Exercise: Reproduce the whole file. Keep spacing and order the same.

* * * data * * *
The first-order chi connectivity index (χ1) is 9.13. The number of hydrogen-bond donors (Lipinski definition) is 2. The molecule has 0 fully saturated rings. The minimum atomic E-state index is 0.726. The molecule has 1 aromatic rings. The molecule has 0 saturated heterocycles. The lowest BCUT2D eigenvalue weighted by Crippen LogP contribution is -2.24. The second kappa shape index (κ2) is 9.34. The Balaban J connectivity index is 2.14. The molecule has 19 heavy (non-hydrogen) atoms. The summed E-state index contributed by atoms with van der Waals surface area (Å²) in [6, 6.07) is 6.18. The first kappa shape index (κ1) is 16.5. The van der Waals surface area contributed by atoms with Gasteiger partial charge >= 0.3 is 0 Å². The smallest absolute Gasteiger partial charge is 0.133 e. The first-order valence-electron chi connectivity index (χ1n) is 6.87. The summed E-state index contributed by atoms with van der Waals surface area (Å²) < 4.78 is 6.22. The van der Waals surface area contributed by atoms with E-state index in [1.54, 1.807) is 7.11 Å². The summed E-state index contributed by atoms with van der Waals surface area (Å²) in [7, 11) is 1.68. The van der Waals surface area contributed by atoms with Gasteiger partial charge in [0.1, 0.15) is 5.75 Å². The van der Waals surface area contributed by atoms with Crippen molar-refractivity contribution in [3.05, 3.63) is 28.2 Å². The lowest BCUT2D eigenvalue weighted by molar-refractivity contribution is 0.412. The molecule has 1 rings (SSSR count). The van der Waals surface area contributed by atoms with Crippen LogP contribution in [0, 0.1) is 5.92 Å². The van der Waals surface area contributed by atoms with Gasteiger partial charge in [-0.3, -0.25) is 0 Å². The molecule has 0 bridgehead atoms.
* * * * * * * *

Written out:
The first-order chi connectivity index (χ1) is 9.13. The number of hydrogen-bond donors (Lipinski definition) is 2. The molecule has 0 fully saturated rings. The minimum atomic E-state index is 0.726. The molecule has 1 aromatic rings. The molecule has 0 saturated heterocycles. The lowest BCUT2D eigenvalue weighted by Crippen LogP contribution is -2.24. The second kappa shape index (κ2) is 9.34. The Balaban J connectivity index is 2.14. The molecule has 19 heavy (non-hydrogen) atoms. The summed E-state index contributed by atoms with van der Waals surface area (Å²) in [6, 6.07) is 6.18. The first kappa shape index (κ1) is 16.5. The van der Waals surface area contributed by atoms with Gasteiger partial charge >= 0.3 is 0 Å². The smallest absolute Gasteiger partial charge is 0.133 e. The first-order valence-electron chi connectivity index (χ1n) is 6.87. The summed E-state index contributed by atoms with van der Waals surface area (Å²) < 4.78 is 6.22. The van der Waals surface area contributed by atoms with E-state index in [1.54, 1.807) is 7.11 Å². The summed E-state index contributed by atoms with van der Waals surface area (Å²) in [7, 11) is 1.68. The van der Waals surface area contributed by atoms with Gasteiger partial charge in [0.1, 0.15) is 5.75 Å². The van der Waals surface area contributed by atoms with Crippen molar-refractivity contribution in [3.05, 3.63) is 28.2 Å². The lowest BCUT2D eigenvalue weighted by molar-refractivity contribution is 0.412. The molecule has 1 rings (SSSR count). The van der Waals surface area contributed by atoms with Crippen LogP contribution in [0, 0.1) is 5.92 Å². The van der Waals surface area contributed by atoms with Gasteiger partial charge in [-0.3, -0.25) is 0 Å². The molecule has 0 bridgehead atoms.